“Right Back Where We Started From”

Since the start of this position in April, I have delved head first into the monarch world and have had the privilege of gaining different perspectives of what it means to be an environmental steward! I have been working with Monarch Joint Venture (MJV) on all fronts: science/research, habitat, and education.

NAMI Training 

Over a weekend in early May, I attended the North American Monarch Institute (NAMI) training in San Diego Safari Park and began my journey with the educational aspect of conservation. It was a remarkable seminar focused on community science encouraging all ages, however, the majority of participants were teachers (K-12). 

This event was truly a one of a kind experience where I got the chance to meet lovely educators from all over. The NAMI training far exceeded my expectations for my professional development but also in my personal life. Professionally, this seminar exposed me to great techniques to teach the importance of conservation to the public in a fun, yet informative way; and helped me solidify my knowledge of monarchs and their migration. Personally, the connections I made were quite impactful as it sparked a passion I hadn’t quite realized I had.

Here, I met these wonderful women who are rangers from Terra Peninsular from Baja California, MX. This was my first time speaking with international professionals from my career field, who also happen to share my culture, and so I was beyond ecstatic! We got to do a bit of a language exchange resulting in my awareness of the value of communicating science in both of my languages. As a woman of Mexican descent, it was inspiring to see our representation in this field and made me realize the importance of connecting back to my culture within my career. For so long, my culture and work were independent events since I had never gotten the opportunity to share my career interests with other Spanish speakers outside of my family. Now, I faced the challenge of incorporating conservation vocabulary into my native tongue, which before then, was unimaginable. So, networking at NAMI fueled a desire to lean into international partnerships to study our natural world as one community, especially for migratory species like the monarchs that don’t believe in borders or language barriers.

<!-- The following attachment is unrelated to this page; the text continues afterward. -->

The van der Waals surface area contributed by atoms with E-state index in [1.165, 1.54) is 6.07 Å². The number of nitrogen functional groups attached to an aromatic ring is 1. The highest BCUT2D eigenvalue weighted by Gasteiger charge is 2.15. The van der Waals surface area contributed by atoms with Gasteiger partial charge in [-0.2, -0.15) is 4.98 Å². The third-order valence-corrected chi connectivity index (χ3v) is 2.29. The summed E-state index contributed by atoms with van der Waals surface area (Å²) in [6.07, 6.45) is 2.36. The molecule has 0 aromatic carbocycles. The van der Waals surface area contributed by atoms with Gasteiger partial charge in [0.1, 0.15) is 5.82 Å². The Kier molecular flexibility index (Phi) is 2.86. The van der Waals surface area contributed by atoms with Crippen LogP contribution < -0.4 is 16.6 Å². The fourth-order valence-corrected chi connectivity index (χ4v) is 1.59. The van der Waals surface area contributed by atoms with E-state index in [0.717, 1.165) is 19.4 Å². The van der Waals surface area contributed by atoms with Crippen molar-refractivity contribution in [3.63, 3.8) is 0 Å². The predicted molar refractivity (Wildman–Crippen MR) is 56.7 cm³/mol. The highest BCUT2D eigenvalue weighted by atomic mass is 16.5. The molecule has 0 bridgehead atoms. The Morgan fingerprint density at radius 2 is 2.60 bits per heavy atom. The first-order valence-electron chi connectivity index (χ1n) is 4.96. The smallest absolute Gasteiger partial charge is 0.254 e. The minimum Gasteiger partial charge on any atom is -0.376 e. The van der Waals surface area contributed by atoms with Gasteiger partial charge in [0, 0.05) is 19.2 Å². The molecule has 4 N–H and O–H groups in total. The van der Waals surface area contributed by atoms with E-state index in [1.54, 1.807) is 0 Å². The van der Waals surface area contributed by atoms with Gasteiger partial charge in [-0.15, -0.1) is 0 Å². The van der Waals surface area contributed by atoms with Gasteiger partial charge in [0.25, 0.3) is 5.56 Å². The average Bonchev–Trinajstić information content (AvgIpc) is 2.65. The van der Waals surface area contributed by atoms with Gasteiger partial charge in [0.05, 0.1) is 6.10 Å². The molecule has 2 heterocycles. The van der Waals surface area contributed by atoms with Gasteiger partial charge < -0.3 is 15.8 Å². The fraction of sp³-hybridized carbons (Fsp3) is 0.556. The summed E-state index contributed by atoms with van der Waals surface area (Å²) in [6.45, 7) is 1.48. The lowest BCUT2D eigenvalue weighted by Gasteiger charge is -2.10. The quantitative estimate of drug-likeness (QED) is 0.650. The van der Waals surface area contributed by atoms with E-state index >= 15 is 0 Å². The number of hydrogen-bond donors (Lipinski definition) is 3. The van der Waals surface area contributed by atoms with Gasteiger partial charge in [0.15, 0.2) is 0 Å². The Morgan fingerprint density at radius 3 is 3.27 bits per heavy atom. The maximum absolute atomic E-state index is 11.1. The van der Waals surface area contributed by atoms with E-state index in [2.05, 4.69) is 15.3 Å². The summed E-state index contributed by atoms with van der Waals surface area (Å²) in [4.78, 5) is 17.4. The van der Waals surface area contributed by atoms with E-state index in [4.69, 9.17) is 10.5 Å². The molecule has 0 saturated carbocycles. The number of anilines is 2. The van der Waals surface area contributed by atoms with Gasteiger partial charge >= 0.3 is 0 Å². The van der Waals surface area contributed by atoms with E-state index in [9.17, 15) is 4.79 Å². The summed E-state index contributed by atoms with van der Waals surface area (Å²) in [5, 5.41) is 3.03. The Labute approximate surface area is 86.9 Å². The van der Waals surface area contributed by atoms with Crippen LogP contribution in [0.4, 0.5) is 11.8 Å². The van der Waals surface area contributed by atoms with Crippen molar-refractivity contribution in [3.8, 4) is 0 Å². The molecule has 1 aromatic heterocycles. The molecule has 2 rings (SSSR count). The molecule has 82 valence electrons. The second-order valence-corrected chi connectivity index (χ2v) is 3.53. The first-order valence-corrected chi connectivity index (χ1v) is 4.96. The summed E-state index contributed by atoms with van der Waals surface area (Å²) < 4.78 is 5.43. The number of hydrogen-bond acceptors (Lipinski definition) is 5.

Working on BLM

I have since had the chance to expand my expertise in the science and habitat fields through milkweed and general plant identification through completing monitoring protocols for the monarch butterfly, at the San Joaquin River Gorge, with some of my peers from MJV.  I briefly joined them here on a hunt for milkweed, which was more successful than imagined! We found a considerably sized population of Purple milkweed (Asclepias cordifolia) just beginning to bloom. This native CA milkweed species is especially of interest since it has proved difficult to propagate in nurseries, so it was exciting to collaborate with Bureau of Land Management (BLM) scientists on this endeavor. 

EFTA Cohort Training

Finally, I gathered all these experiences to share with the rest of the on boarding 2023 EFTA intern cohort, where I got to put my teaching skills into practice. The last week of May we all gathered at the Audubon Center at Debs Park in Los Angeles. It was an incredible time getting to know all of my peers and an honor to work alongside our coordinator Carina Ruiz to help train these talented ladies! We enjoyed our time together discussing our careers and had a series of sentimental conversations about conservation within our cultures and their roles as stewards of the land. 

Outside of Debs, we continued our expedition of hunting for monarchs and milkweed in an urban area, applying the monitoring protocols to this type of setting, and exploring the Natural History Museum of LA (NHMLA). To my surprise, we found milkweed, an adult monarch and a chrysalis! At this point, I felt I had come full circle because growing up in Southern California, my family often frequented this area (Exposition Park) where I got to explore as a little scientist. However, I never imagined I’d return after so many years to the place where it all began; but now with my degree and as I kick-started my career!

A Bit of Leisure

I ended this saga by visiting the Safari Park with the tickets I received from the NAMI training where I got to have some leisurely time but most importantly, I got to share a part of my career with my family as I was able to guide them through the lens of a naturalist. The highlight of this trip was unexpectedly finding monarch caterpillars in their 4th and 5th instars ready to begin their transformation. Beforehand, I had never seen a monarch caterpillar in person and it was a treat to see so many! Seeing all these caterpillars was really the icing on the cake, as I finally saw the monarch in all its life stages, finally completing the circle. And much like the monarch, I was ready to take flight into my career. 

It’s been a good summer so far!

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